So, it was documenting the community and then in 1992, documenting my co-workers, people in bands, people I knew from the scene. I’m really happy I did that because some of them are gone and lost, so the photos are kind of eulogies and memorials. That moment in ’92 wasn’t the punkest time: noise music, Amphetamine Reptile, and things like that. It was a transition period. I have a lot of those photos that I’m happy that I made. I think about how many people we’ve lost. I see the Big Boys photo in Bowles’s book and I mourn Biscuit all the time, not just because I was his drummer. And I see the Offenders photo. The two guys in the Offenders photo are both dead. J.J., the singer, died homeless on the streets of Austin. I wrote his eulogy for Maximum Rocknroll. These photos remind us about the path less taken, the path of marginality (drug abuse and falling out), being the underdog.
Daniel: I think your comment about the Big Boys photo in If Life Is a Bowl of Cherries provides us with a good transition. Let’s jump into the zine and talk about some of the images that really resonate for your and why.
David: I was just talking to Peter Case about the difference between punk and hardcore. He said that it was hardcore bands that chased out the women because the guys would go up front and mostly guys would be in the slam pit. Now, that’s not entirely true but we do know that men made up a large presence. This photo is a great example. The photograph can suggest that this is a predominately male, suburban subculture within punk. It’s the hardcore for the hard core template. And it’s also the straight edge template and we know that the straight edge template geared toward mostly male, mostly suburban, and mostly middle class. Again, not entirely but we know it skews in that direction. The photos kind of help cement that or solidify that, which helps us grasp the reality versus saying it on paper.
David: And if you look at the 7 Seconds, what I love, is that transition with Kevin Seconds. You’ve got Kevin with his head shaved and he’s got a handkerchief on, establishing that he’s hardcore. And then right below you’ve got a different photo. He’s beginning to let his hair grow out. This is a band in transition and by the end of the ’80s would begin to sound like U2 or something.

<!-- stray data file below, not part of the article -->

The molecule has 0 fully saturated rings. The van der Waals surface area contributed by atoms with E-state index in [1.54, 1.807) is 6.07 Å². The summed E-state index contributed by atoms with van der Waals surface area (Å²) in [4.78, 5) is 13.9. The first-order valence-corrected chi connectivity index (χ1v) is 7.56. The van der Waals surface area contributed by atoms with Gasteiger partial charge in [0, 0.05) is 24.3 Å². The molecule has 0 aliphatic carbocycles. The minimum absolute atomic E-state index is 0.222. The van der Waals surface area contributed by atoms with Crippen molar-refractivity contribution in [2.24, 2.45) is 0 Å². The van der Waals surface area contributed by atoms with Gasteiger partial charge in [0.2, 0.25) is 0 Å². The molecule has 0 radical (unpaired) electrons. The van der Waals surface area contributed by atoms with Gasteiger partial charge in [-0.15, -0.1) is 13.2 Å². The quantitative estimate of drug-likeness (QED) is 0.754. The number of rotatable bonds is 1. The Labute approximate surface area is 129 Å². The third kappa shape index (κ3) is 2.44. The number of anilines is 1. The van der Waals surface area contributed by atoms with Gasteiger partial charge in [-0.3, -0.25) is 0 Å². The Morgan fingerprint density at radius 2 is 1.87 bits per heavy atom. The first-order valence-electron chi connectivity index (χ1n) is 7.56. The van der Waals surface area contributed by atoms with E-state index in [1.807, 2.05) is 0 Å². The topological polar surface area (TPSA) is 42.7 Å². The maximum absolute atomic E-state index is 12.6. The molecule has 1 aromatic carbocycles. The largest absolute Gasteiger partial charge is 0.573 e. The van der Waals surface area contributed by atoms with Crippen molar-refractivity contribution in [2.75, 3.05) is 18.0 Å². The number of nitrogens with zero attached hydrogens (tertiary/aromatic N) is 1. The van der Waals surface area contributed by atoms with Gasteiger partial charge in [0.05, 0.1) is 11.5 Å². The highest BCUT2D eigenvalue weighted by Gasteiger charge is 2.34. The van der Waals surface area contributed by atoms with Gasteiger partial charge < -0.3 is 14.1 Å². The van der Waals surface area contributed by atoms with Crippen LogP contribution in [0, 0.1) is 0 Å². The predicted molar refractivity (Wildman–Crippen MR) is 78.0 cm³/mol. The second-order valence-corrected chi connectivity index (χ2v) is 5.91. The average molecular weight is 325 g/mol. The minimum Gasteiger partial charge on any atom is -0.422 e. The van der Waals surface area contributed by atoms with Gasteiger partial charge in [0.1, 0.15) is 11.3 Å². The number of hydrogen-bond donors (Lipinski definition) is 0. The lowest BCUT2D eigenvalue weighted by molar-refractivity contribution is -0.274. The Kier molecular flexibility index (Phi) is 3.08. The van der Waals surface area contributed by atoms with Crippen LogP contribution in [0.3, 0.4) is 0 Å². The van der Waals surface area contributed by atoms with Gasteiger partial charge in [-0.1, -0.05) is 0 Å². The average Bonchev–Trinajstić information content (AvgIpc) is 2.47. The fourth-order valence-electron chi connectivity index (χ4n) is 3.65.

I don’t know when he dropped this, but he would put the black mark under his eyes, like the baseball players wear to keep the glare off in the stadiums. Eventually he drops that, and he loses the bandanna. But later that got picked up by Operation Ivy. All those guys would wear it some other way and that’s what I did. When I’m sixteen and I’m in high school, that’s the dude I want to look like. I started wearing a bandana over my head like he did. And because I couldn’t find super straight pants, I would take a bandana and tie it around the ankles to create this slender profile right above your Converse. Looking back now, it’s because I looked at these photos. You begin to emulate the style. How do you pick up on the cues of punk and a visual style? This is where it comes from.
David: Let’s talk about the Asexauls photo. I think this one is amazing. You get the sense of verticality and the leap. This is what hardcore singers do. Punk rock singers did not do this. If you look back to The Clash, Buzzcocks, all those early bands in ’77, ’78, they’re not really doing this stuff. They may be moving around a lot, may be aggressive, and singing along with the crowd, but the hardcore, skatecore, the crossover, and thrash metal bands that established the pure physicality. They established that you had to do the leap. [Laughs]
I remember Chi Pig from SNFU at a show in Rockford leaping so high and when he came down, he went through the stage. They built the stage out of plywood and 2”x4”s, or whatever it was, and he put his foot through it because that’s how high he had gone, exerting so much pressure downward on that stage. So, these photos side by side with the Asexuals and Criminal Mischief you realize that was par for the course.
David: And then look at the Raw Power photo. Guitars are not gonna get in your way. You’re still catching air. To me, that’s the crossover between skateboard culture, athleticism, physicality, and taking it to the air. You gotta think that in the 1960s there were musicians jumping and maybe jumping off PAs, but I’m not sure if it was the norm like this. I would think that these guys were aware of skate culture, watching them do tricks, watching them fly around on quarter pipes or half pipes, and street stuff on various stairwells and things like that. There is this intersection between the two.
The other thing is that Raw Power is an Italian band and there’s the B.G.K. (from the Netherlands) photo and it’s the first time that everybody is on the same wavelength. There’s a great sense of participatory culture. It doesn’t matter where you live; you get this sense of translocality. I assume this shot was from America but I’ve seen shots from Italy that look the same. This suggests that you are closer to people in your subculture than you are to your neighbor in terms of the way you live, the way you thrive, the way you perform, and your being in the world—your identity play. The world can feel borderless. These convergences and these concerts made me believe in that: youth subcultures went beyond borders, including behind the Iron Curtain.